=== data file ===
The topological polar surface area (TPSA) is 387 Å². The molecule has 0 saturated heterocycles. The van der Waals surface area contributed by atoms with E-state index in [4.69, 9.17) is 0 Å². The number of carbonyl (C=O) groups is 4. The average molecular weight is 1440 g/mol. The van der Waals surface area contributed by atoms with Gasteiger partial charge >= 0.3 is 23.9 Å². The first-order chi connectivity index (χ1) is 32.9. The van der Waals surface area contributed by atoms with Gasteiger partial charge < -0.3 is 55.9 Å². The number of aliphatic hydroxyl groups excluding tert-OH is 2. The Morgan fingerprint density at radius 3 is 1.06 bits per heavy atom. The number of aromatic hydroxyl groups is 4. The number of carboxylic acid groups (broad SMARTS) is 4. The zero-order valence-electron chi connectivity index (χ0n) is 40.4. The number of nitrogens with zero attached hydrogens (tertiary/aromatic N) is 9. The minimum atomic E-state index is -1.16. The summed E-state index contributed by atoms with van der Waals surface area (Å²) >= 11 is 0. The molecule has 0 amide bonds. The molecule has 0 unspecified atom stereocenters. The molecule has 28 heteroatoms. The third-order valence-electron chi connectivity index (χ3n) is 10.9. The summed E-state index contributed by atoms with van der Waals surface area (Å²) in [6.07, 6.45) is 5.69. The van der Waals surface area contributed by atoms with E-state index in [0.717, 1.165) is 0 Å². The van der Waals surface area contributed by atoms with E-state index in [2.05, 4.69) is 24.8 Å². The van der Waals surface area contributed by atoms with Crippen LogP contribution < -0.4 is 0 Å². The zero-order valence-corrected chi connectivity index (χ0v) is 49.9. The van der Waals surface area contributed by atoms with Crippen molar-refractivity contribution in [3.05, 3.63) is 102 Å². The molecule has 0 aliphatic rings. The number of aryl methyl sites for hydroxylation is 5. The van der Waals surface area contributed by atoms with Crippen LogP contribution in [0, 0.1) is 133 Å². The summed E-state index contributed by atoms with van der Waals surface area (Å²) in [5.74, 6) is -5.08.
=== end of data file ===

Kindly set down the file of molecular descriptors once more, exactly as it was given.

The topological polar surface area (TPSA) is 387 Å². The molecule has 0 saturated heterocycles. The van der Waals surface area contributed by atoms with E-state index in [4.69, 9.17) is 0 Å². The number of carbonyl (C=O) groups is 4. The average molecular weight is 1440 g/mol. The van der Waals surface area contributed by atoms with Gasteiger partial charge >= 0.3 is 23.9 Å². The first-order chi connectivity index (χ1) is 32.9. The van der Waals surface area contributed by atoms with Gasteiger partial charge < -0.3 is 55.9 Å². The number of aliphatic hydroxyl groups excluding tert-OH is 2. The Morgan fingerprint density at radius 3 is 1.06 bits per heavy atom. The number of aromatic hydroxyl groups is 4. The number of carboxylic acid groups (broad SMARTS) is 4. The zero-order valence-electron chi connectivity index (χ0n) is 40.4. The number of nitrogens with zero attached hydrogens (tertiary/aromatic N) is 9. The minimum atomic E-state index is -1.16. The summed E-state index contributed by atoms with van der Waals surface area (Å²) >= 11 is 0. The molecule has 0 amide bonds. The molecule has 0 unspecified atom stereocenters. The molecule has 28 heteroatoms. The third-order valence-electron chi connectivity index (χ3n) is 10.9. The summed E-state index contributed by atoms with van der Waals surface area (Å²) in [6.07, 6.45) is 5.69. The van der Waals surface area contributed by atoms with E-state index in [0.717, 1.165) is 0 Å². The van der Waals surface area contributed by atoms with E-state index in [2.05, 4.69) is 24.8 Å². The van der Waals surface area contributed by atoms with Crippen LogP contribution < -0.4 is 0 Å². The zero-order valence-corrected chi connectivity index (χ0v) is 49.9. The van der Waals surface area contributed by atoms with Crippen molar-refractivity contribution in [3.05, 3.63) is 102 Å². The molecule has 0 aliphatic rings. The number of aryl methyl sites for hydroxylation is 5. The van der Waals surface area contributed by atoms with Crippen LogP contribution in [0, 0.1) is 133 Å². The summed E-state index contributed by atoms with van der Waals surface area (Å²) in [5.74, 6) is -5.08.